125. Report by the Psychological Strategy Board1

PSB D–30

STATUS REPORT ON THE NATIONAL PSYCHOLOGICAL EFFORT AND FIRST PROGRESS REPORT OF THE PSYCHOLOGICAL STRATEGY BOARD

[Omitted here are a list of references and a brief summary of the report.]

I. Status of the National Psychological Effort

The Board presents below a statement on the status of national psychological programs as of 30 June 1952. In submitting this statement the Board desires to emphasize the following general conclusions:

1.
To be fully effective, psychological planning at the strategic level should ideally be based on an agreed overall strategic concept for our national psychological programs. While efforts to date underline the difficulties of formulating such a concept, some progress has been made in achieving agreement on certain broad criteria to be utilized in establishing relative priorities within existing capabilities. Further progress toward the development and implementation of an agreed strategic concept for our psychological effort can take place only in conjunction with a corresponding development of capabilities and resources and an accompanying adjustment of basic national policy.
2.
The United States is not making significant progress in the psychological field toward its objective of reduction and retraction of Soviet power as laid down in NSC 20/4.2 In considering the total cold war position of the United States as contrasted with that position a year ago, it is evident that in certain areas, such as Western Europe, our position has been strengthened by the good progress recorded under NATO. However, there has been some deterioration of strength in certain other areas, notably in the Near East. But this should not necessarily be attributed to superior effectiveness of Soviet propaganda.
3.
A major handicap in psychological operations outside of the Iron Curtain derives from growing resentment in parts of Asia and throughout much of Europe to a “made in America” label on part of our psychological output. Of even graver significance is the increasing [Page 306]reaction against the military character of some of our political and economic activity. Programs designed to have a deterrent effect on the Soviet Union are distorted and exploited by communist or anti-American propaganda and thus are occasioning resistance, neutralism, and charges of agressiveness to the detriment of our psychological effort.

The statement which follows is based on an analysis of current reports of the Department of State and the Department of Defense, of a report by field staff representatives of the Mutual Security Agency, and of a report by the Central Intelligence Agency, concerning their activities related to the national psychological effort during the fiscal year ending 30 June 1952.3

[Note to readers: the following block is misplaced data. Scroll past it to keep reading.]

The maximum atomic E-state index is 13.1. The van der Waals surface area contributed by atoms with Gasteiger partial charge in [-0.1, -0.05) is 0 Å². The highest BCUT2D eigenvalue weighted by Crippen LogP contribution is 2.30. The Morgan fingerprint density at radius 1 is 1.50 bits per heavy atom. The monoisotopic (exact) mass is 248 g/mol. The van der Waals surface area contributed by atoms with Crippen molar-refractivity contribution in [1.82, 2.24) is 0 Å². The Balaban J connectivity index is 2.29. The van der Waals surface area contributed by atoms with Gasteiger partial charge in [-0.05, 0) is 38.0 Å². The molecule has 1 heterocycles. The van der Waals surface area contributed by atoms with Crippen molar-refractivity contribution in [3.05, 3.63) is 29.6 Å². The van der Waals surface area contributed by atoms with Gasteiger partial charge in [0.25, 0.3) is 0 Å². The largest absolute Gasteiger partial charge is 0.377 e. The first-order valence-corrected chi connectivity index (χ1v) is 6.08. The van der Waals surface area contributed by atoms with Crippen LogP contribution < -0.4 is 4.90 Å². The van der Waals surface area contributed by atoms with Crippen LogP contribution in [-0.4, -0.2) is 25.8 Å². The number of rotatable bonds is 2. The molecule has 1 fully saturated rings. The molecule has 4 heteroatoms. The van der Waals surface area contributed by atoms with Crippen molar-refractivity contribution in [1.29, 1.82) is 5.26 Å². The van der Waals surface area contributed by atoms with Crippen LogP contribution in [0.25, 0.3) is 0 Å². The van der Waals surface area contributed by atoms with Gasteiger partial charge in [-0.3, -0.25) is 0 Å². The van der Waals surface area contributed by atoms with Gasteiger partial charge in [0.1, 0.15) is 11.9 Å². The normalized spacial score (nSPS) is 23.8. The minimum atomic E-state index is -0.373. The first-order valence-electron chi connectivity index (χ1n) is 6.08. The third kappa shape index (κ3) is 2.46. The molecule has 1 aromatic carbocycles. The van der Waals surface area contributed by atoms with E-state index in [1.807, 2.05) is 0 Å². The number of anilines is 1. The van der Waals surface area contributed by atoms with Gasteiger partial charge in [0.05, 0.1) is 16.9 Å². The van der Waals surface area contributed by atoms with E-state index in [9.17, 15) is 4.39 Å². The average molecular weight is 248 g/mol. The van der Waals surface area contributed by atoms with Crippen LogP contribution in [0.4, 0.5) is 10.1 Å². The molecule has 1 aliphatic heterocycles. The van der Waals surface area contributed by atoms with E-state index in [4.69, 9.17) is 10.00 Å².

This statement is not presented as a full evaluation of the national psychological program during the period in question, the Board having decided that such an evaluation is not possible at this time. However, the reports on which it is based throw significant light on some aspects of the existing “cold war” situation. There emerges from them a picture of some substantial progress, mixed with many problems and obstacles which hinder a more complete achievement of our psychological objectives.

A. Outside the Iron Curtain

The general psychological situation in the non-Soviet world is not bright, but progress has been made in some areas.

In Western Europe the picture is spotty. On the one hand, progress is reported in containing Soviet communism and in the development of unity and readiness to build indigenous military strength in the area. On the other hand there are disturbing reports of the growth of neutralism and anti-Americanism in France and Britain, if not in Western Europe as a whole.

In the Middle East, irresponsible nationalism is the current major threat to free world interests. United States capabilities for effective psychological action have declined though some slow progress is reported in certain sections of the Moslem world.

In Africa, intensive communist efforts to gain control over the colored races are having some success. A modest start has been made at laying the groundwork for future activities aimed at checking them.

In Latin America, there has been a recent increase in our capabilities for effective psychological action, and some indication of substantial progress in combatting anti-American feeling in certain countries.

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In South and Southeast Asia, anti-colonialism and associated racial resentments have been far more important elements in the psychological developments in the military struggle against rebel forces in the area. On the other hand, communist electoral gains in India have forced the Nehru Government to modify perceptibly its former position of neutrality in the East-West conflict.

In Formosa and Japan, some gains are reported as a result of United States psychological activities.

In addition to the above comments on specific areas, the following general observations on the non-Soviet world, drawn from the departmental reports, may be warranted.